UPS and the “outlaw” strike of 1946
In the third article in an occasional series on the history of United Parcel Service and workers' resistance to Big Brown, recounts how the post-Second World War labor upsurge produced the longest Teamsters strike at UPS until the mid-1970s.
The atomic bomb of industrial disputes.
-- Joseph M. Proskauer, lawyer for New York City's department stores, 1946
UPS MADE an early leap into New York City's retail delivery business.
With its dominance established on the West Coast, in 1930, it set up its delivery operations in Manhattan and aspired to become the premiere delivery service for all of New York's leading and popular department stores and specialty shops. By the end of the decade, it had largely succeeded--it was the delivery service for over 350 of the city's leading retail businesses. It continued to expand during the war years, and one year after the end of the Second World War, UPS got the jewel in the crown of New York's retail trade--Macy's, the city's oldest and most venerated department store.
This seemingly innocuous takeover of Macy's delivery service, however, set off a chain reaction of events that shut down UPS for 51 days in the fall of 1946 and overturned the leadership of the local Teamsters union.
NEW YORK beckoned UPS for many years before 1930. It was the largest U.S. city and retail market, and the financial and corporate capital of the country. For James Casey and the company's top management, if they aspired to be a national company, they would have to be in New York.
The timing of the jump to New York City turned out to be inauspicious with the onset of the Great Depression following the stock market crash of 1929, but there was an opportunity in the crisis for companies like UPS. Many of New York's department and specialty stores had their own in-house delivery services. But faced with declining business, many chose to sell them off to cut costs. Buying these burdensome in-house department store delivery operations was one important way by which UPS grew during its first decade and a half in New York.
Along with leaping into New York's crowded retail industry, Casey moved the national headquarters of UPS to New York, where it was located above the UPS hub at 331 E. 38th St. for many years to come. UPS was now a New York-based company; it was no longer a provincial business.
Casey also brought to New York his strangely austere and obsessive personality, which became increasingly out of sync with his bulging personal wealth. He moved into the Waldorf-Astoria Hotel on Park Avenue--at the time the most luxurious and famous hotel in the U.S. He shared a floor with the visiting Duke and Duchess of Windsor, the future King and Queen of England.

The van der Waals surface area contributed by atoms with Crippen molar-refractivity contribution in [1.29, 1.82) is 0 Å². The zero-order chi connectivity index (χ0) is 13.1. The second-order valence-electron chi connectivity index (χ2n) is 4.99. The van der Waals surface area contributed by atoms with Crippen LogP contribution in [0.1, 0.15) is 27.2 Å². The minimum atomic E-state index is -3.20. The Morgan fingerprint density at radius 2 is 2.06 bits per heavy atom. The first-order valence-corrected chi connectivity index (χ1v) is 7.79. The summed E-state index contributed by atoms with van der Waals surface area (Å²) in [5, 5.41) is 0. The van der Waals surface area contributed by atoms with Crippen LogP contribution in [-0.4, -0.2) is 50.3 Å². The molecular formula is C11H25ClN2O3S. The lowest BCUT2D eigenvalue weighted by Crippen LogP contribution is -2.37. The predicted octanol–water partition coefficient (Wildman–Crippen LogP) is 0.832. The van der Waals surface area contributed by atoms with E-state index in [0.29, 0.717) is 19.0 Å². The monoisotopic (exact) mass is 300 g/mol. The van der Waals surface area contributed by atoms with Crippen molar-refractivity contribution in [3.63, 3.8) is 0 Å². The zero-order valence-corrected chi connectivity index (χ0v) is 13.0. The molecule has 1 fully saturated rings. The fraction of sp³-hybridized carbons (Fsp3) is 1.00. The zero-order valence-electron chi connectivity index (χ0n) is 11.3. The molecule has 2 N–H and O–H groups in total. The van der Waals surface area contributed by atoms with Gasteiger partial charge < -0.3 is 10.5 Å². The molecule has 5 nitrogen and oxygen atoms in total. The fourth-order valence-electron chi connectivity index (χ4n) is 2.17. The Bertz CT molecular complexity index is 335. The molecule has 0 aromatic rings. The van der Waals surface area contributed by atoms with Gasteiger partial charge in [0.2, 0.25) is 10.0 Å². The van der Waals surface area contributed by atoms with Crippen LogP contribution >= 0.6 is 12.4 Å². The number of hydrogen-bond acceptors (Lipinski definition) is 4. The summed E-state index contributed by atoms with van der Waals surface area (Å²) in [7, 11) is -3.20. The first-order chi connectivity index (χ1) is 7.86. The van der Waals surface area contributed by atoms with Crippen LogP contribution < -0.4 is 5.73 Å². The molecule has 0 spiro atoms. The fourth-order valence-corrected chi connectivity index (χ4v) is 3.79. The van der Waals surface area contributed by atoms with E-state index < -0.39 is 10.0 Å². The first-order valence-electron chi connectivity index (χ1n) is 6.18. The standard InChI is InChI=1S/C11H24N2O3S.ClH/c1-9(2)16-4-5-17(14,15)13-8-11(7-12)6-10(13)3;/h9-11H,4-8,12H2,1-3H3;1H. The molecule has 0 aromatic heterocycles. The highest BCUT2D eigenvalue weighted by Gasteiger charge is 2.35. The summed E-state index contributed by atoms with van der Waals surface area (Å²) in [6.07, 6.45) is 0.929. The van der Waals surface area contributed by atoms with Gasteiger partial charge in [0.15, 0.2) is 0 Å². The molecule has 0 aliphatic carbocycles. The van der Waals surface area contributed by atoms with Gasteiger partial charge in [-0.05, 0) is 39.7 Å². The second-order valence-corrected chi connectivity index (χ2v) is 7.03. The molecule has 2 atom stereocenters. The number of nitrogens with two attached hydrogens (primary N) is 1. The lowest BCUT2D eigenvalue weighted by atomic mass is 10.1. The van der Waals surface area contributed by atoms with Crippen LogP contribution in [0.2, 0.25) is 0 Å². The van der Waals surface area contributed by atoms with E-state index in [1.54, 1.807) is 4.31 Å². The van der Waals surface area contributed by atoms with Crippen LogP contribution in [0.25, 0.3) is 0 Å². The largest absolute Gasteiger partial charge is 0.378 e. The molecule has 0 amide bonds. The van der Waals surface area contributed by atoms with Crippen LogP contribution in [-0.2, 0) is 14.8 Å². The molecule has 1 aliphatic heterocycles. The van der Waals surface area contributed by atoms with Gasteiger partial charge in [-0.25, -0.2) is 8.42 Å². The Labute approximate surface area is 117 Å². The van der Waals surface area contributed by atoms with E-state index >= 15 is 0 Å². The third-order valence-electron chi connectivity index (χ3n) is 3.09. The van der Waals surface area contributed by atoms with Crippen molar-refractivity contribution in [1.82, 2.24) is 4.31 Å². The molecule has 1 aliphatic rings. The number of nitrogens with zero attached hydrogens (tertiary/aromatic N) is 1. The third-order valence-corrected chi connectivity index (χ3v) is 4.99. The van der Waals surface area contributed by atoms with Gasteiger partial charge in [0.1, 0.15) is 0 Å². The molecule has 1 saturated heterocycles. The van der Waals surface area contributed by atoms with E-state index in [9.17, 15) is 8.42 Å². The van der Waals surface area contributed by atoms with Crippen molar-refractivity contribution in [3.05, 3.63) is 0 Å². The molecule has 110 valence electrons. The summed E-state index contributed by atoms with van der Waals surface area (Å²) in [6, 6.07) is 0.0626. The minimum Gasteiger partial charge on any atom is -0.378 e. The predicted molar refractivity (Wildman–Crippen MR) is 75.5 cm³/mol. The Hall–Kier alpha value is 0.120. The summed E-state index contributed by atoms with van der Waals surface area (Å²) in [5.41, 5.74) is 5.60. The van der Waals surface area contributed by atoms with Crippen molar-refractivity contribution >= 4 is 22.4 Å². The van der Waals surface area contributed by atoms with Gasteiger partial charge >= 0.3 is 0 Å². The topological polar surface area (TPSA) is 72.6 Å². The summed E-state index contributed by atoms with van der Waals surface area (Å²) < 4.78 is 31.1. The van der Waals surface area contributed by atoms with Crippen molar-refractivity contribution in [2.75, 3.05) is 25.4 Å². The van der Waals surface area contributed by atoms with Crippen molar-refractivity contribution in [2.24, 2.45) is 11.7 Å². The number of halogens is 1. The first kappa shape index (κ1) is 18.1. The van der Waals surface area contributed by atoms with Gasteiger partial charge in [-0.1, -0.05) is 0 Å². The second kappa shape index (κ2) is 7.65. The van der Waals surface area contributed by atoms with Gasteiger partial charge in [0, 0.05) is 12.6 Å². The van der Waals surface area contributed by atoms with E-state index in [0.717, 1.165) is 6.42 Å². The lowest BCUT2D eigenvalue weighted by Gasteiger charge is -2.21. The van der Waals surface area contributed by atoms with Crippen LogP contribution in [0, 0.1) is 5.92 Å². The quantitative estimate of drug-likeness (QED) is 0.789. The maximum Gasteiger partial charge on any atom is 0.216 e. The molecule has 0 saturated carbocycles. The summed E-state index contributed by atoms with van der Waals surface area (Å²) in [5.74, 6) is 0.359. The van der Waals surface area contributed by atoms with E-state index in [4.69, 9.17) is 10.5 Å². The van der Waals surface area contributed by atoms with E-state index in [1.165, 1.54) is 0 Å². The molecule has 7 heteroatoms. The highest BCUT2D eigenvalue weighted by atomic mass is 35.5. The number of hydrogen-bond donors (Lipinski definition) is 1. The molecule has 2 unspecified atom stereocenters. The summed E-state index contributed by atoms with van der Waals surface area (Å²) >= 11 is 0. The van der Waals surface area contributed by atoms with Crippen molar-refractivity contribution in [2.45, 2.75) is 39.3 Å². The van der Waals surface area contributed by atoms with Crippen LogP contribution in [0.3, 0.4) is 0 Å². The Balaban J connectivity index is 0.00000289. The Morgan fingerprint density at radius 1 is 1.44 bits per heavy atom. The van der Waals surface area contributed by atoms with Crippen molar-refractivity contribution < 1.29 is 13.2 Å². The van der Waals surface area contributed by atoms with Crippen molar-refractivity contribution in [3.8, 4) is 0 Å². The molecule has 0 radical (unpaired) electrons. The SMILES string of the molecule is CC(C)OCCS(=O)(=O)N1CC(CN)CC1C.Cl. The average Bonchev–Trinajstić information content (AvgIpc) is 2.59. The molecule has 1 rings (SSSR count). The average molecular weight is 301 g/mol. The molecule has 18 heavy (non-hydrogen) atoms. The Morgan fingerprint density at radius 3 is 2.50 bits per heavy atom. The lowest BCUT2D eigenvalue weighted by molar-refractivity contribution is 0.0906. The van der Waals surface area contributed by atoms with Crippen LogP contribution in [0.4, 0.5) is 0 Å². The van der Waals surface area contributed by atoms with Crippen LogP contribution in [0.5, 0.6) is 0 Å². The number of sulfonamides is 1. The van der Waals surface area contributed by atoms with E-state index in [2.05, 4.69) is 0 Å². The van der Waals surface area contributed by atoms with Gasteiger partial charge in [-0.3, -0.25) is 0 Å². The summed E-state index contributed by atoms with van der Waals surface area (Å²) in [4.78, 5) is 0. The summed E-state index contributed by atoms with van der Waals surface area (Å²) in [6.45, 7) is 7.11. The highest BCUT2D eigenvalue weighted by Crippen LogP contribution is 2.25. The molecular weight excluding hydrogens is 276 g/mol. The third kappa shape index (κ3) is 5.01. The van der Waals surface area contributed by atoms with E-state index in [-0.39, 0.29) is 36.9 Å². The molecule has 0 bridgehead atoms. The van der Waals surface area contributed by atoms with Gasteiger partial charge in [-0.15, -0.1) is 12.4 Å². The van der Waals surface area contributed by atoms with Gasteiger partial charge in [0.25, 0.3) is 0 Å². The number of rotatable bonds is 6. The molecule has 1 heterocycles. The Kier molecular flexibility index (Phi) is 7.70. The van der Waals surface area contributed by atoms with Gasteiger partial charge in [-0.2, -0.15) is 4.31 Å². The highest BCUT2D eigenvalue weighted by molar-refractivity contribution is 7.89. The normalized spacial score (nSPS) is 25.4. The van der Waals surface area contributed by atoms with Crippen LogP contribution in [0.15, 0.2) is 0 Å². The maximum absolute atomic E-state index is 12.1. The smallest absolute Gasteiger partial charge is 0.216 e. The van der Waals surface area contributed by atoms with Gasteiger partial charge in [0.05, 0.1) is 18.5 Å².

Author and former UPS worker Joe Allen looks behind the propaganda to tell the real story of the shipping giant.
The Big Brown Story
Author and former UPS worker Joe Allen looks behind the propaganda to tell the real story of the shipping giant.
Casey biographer Greg Niemann emphasizes on many occasions in his book Big Brown: The Untold Story of UPS that Casey was somewhat embarrassed by his growing wealth, and concerned that the Waldforf-Astoria was too "snooty" a place for him. He polled his management staff, according to Niemann, and asked about the propriety of him living at the Waldorf-Astoria. Guess what? No one told the boss he was being a snob!
While at work, Casey maintained the "frugal" and "thrifty" image that Niemann portrays in his description of Casey's New York office as "a small stark room, occupied only by a green metal desk, several chairs, and a coat tree. Except for the few papers he was working on and a metal model of a UPS package car, the desk was always bare." This faux modesty is still a prominent feature of UPS management on the hub side of daily operations.
After UPS began hiring drivers and package handlers, the company signed a contract with International Brotherhood of Teamsters Local 804, which copied the pattern of cooperation between the company and union officials pioneered on the West Coast and closely identified with Seattle Teamster leader Dave Beck.
The Teamsters had granted a local union charter that created Local 804 in the 1930s. It wasn't chartered to exclusively represent UPS workers, however, but by the end of the decade, there were over 1,800 New York UPSers in the local. During the next several decades, the absolute number and proportion of UPSers grew in Local 804, making it the overwhelmingly UPS local it is today.
DURING THIS decade, the Teamsters union as a whole was going through a fundamental transformation of its membership and structure. The U.S. working class in the 1930s engaged in history-changing struggles that created the first stable mass industrial unions. The Teamsters weren't immune to this change, but the impetus certainly didn't come from the crusty leadership circle around President Dan Tobin, It was pioneered by the revolutionary socialist leaders of the Minneapolis Teamsters. Farrell Dobbs, one of their key leaders and strategists, documented this era in his four volume history published in the 1970s.